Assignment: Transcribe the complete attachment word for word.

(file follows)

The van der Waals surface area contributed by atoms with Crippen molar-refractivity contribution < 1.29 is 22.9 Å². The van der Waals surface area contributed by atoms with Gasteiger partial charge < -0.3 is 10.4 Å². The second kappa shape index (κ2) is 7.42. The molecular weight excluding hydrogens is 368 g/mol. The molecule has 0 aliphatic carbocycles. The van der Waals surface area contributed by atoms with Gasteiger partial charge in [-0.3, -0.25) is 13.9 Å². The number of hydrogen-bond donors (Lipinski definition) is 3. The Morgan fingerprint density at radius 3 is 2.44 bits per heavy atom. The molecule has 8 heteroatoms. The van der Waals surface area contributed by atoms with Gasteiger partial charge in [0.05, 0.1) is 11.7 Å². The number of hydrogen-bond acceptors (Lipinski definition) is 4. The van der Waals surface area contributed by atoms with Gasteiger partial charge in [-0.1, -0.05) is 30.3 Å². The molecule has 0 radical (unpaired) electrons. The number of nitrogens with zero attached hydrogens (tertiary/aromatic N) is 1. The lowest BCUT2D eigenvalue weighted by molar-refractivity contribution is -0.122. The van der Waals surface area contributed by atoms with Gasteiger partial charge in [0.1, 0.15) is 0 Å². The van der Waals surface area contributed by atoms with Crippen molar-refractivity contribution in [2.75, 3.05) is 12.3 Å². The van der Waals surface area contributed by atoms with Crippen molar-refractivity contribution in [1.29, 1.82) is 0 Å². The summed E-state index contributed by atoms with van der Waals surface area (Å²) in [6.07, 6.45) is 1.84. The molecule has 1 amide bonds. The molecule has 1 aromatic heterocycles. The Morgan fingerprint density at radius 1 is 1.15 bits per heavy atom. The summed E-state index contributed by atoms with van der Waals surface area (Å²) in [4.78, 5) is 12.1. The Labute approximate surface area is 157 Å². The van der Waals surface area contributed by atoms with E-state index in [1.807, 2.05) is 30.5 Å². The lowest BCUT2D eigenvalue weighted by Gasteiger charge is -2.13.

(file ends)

The van der Waals surface area contributed by atoms with Crippen molar-refractivity contribution < 1.29 is 22.9 Å². The van der Waals surface area contributed by atoms with Gasteiger partial charge < -0.3 is 10.4 Å². The second kappa shape index (κ2) is 7.42. The molecular weight excluding hydrogens is 368 g/mol. The molecule has 0 aliphatic carbocycles. The van der Waals surface area contributed by atoms with Gasteiger partial charge in [-0.3, -0.25) is 13.9 Å². The number of hydrogen-bond donors (Lipinski definition) is 3. The Morgan fingerprint density at radius 3 is 2.44 bits per heavy atom. The molecule has 8 heteroatoms. The van der Waals surface area contributed by atoms with Gasteiger partial charge in [0.05, 0.1) is 11.7 Å². The number of hydrogen-bond acceptors (Lipinski definition) is 4. The van der Waals surface area contributed by atoms with Gasteiger partial charge in [-0.1, -0.05) is 30.3 Å². The molecule has 0 radical (unpaired) electrons. The number of nitrogens with zero attached hydrogens (tertiary/aromatic N) is 1. The lowest BCUT2D eigenvalue weighted by molar-refractivity contribution is -0.122. The van der Waals surface area contributed by atoms with Gasteiger partial charge in [0.1, 0.15) is 0 Å². The van der Waals surface area contributed by atoms with Crippen molar-refractivity contribution in [2.75, 3.05) is 12.3 Å². The van der Waals surface area contributed by atoms with Crippen molar-refractivity contribution in [1.29, 1.82) is 0 Å². The summed E-state index contributed by atoms with van der Waals surface area (Å²) in [6.07, 6.45) is 1.84. The molecule has 1 amide bonds. The molecule has 1 aromatic heterocycles. The Morgan fingerprint density at radius 1 is 1.15 bits per heavy atom. The summed E-state index contributed by atoms with van der Waals surface area (Å²) in [4.78, 5) is 12.1. The Labute approximate surface area is 157 Å². The van der Waals surface area contributed by atoms with E-state index in [1.807, 2.05) is 30.5 Å². The lowest BCUT2D eigenvalue weighted by Gasteiger charge is -2.13.